On this assessment, there is clearly scope for improvement in the way we manage resources in schools and, in so doing, improve the quality of experiences provided. This book, based upon a study originally

-3-

Notes for this page

Add a new note
If you are trying to select text to create highlights or citations, remember that you must now click or tap on the first word, and then click or tap on the last word.
One moment ...
Default project is now your active project.
Project items

Items saved from this book

This book has been saved
Highlights (0)
Some of your highlights are legacy items.

Highlights saved before July 30, 2012 will not be displayed on their respective source pages.

You can easily re-create the highlights by opening the book page or article, selecting the text, and clicking “Highlight.”

Citations (0)
Some of your citations are legacy items.

Any citation created before July 30, 2012 will labeled as a “Cited page.” New citations will be saved as cited passages, pages or articles.

We also added the ability to view new citations from your projects or the book or article where you created them.

Notes (0)
Bookmarks (0)

You have no saved items from this book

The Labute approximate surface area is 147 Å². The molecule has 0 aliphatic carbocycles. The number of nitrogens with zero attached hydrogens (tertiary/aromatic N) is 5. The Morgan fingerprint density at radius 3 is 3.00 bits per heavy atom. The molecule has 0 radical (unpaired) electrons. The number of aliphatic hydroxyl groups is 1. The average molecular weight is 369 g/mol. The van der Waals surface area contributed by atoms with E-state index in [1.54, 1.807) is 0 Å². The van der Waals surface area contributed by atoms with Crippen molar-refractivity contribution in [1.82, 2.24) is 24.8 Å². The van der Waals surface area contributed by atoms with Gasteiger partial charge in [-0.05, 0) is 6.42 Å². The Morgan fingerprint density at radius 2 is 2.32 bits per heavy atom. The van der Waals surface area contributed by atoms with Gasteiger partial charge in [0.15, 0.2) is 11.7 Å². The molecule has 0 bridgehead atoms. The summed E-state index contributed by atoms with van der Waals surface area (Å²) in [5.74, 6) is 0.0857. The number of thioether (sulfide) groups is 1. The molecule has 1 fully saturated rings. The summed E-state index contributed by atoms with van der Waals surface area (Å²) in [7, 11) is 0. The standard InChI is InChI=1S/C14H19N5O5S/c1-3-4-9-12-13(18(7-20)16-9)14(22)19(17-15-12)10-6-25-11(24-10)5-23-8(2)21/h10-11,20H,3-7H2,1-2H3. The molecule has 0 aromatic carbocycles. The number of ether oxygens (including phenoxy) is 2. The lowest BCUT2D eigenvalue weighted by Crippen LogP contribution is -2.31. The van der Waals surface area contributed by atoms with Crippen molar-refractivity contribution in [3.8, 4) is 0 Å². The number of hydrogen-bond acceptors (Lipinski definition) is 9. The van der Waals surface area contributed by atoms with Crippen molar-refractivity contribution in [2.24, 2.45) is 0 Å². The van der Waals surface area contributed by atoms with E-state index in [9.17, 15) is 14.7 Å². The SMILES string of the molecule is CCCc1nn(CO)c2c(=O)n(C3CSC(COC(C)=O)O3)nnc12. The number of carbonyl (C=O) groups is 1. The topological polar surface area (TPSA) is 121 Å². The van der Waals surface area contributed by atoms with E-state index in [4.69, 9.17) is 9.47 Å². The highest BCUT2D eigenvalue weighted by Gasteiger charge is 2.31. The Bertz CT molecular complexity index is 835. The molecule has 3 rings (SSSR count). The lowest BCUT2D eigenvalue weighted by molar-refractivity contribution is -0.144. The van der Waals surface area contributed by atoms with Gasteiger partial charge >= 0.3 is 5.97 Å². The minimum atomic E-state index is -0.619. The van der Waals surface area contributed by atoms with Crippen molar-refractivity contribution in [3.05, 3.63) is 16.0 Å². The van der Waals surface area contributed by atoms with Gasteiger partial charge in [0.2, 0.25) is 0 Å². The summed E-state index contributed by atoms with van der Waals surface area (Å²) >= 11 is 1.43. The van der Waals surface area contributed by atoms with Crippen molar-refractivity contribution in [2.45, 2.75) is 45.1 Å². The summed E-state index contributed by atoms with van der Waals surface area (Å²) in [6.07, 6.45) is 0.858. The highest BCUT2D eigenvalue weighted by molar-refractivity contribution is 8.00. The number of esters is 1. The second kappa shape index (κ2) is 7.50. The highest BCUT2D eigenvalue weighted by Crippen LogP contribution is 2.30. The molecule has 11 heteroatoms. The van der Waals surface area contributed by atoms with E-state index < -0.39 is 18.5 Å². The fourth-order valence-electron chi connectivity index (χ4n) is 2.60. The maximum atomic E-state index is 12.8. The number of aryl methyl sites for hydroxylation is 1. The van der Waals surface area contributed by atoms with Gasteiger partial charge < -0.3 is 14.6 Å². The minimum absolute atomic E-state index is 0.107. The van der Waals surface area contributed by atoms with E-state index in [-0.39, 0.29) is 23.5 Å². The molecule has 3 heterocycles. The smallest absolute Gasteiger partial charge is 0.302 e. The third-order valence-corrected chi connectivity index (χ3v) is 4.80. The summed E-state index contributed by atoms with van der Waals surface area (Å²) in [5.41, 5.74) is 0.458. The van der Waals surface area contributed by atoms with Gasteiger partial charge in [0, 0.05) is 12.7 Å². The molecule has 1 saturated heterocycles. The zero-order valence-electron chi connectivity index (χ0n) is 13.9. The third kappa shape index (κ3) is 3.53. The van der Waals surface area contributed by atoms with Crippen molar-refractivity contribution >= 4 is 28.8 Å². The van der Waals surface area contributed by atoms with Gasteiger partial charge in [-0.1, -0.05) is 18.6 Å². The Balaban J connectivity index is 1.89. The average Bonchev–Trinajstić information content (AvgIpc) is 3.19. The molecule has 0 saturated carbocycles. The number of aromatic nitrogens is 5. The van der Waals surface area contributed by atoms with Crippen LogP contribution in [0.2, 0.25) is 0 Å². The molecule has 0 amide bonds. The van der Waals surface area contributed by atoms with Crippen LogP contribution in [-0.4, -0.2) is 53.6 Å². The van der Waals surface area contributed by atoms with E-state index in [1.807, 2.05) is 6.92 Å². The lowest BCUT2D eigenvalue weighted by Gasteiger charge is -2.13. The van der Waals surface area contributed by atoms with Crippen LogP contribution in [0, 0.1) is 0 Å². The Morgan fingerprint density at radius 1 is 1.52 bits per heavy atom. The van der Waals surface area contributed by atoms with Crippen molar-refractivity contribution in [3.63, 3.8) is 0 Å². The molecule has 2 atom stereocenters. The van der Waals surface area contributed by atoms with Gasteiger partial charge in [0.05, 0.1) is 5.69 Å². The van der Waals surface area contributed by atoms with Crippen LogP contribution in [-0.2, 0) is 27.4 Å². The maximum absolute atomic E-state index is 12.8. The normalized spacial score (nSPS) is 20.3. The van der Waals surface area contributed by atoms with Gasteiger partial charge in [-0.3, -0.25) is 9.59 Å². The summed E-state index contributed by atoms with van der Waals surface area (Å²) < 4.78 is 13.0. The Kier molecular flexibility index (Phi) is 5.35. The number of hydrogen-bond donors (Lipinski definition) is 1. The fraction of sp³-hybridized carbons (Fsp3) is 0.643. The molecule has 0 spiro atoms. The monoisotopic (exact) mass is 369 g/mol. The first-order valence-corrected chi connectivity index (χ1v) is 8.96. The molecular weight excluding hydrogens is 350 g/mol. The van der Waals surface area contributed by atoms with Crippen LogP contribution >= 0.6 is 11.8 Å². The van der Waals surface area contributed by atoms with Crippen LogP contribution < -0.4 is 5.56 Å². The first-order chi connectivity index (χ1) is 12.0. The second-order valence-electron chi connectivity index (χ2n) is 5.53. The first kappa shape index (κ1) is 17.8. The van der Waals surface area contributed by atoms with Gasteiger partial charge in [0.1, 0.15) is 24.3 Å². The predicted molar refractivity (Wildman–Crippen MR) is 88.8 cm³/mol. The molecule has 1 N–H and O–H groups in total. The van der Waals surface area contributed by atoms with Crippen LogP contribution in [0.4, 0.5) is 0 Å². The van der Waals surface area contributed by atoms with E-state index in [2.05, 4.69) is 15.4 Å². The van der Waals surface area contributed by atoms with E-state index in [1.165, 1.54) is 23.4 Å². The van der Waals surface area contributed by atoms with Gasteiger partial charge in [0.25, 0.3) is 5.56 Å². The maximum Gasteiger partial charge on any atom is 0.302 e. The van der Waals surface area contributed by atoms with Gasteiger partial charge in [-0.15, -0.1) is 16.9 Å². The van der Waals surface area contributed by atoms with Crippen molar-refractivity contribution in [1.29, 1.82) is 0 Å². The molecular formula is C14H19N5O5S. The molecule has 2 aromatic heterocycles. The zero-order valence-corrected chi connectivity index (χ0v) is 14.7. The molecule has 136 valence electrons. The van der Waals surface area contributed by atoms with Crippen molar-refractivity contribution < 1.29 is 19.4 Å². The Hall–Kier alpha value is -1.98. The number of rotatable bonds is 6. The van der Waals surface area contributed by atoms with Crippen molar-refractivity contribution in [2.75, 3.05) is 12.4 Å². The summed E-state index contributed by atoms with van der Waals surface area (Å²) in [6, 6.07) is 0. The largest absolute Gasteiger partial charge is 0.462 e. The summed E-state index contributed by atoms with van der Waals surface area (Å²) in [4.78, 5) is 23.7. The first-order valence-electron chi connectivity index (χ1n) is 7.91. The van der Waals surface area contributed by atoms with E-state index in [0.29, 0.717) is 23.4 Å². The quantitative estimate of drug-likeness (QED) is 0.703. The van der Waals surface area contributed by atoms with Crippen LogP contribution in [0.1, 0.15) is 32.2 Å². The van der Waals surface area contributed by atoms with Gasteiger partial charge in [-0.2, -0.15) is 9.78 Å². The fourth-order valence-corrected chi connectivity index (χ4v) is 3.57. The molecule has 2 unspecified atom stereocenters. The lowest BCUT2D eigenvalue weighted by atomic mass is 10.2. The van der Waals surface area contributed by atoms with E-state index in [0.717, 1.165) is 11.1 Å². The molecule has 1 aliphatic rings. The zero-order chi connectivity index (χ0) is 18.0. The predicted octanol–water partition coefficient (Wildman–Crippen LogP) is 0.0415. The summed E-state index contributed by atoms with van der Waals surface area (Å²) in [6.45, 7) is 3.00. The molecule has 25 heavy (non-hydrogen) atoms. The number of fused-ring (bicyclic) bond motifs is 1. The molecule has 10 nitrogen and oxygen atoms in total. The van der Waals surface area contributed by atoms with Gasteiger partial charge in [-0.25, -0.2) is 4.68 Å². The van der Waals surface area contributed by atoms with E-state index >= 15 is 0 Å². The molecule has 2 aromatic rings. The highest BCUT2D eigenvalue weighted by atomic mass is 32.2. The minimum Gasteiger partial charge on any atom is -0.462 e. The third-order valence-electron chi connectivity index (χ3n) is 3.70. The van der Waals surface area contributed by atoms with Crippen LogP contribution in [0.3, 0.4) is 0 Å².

Project items include:
  • Saved book/article
  • Highlights
  • Quotes/citations
  • Notes
  • Bookmarks
Notes
Cite this page

Cited page

Style
Citations are available only to our active members.
Buy instant access to cite pages or passages in MLA, APA and Chicago citation styles.

(Einhorn, 1992, p. 25)

(Einhorn 25)

1. Lois J. Einhorn, Abraham Lincoln, the Orator: Penetrating the Lincoln Legend (Westport, CT: Greenwood Press, 1992), 25, http://www.questia.com/read/27419298.

Cited page

Bookmark this page
Managing Resources for School Improvement: Creating a Cost-Effective School
Table of contents

Table of contents

  • Title Page iii
  • Contents v
  • Tables vi
  • Preface vii
  • Acknowledgements viii
  • Part I - Linking Resources to Improvement 1
  • Chapter 1 - Resources and Improvement 3
  • Chapter 2 - Reforming Resource Management 10
  • Chapter 3 - The Cost-Effective School 20
  • Part II - Resourcing Improvement in Practice 47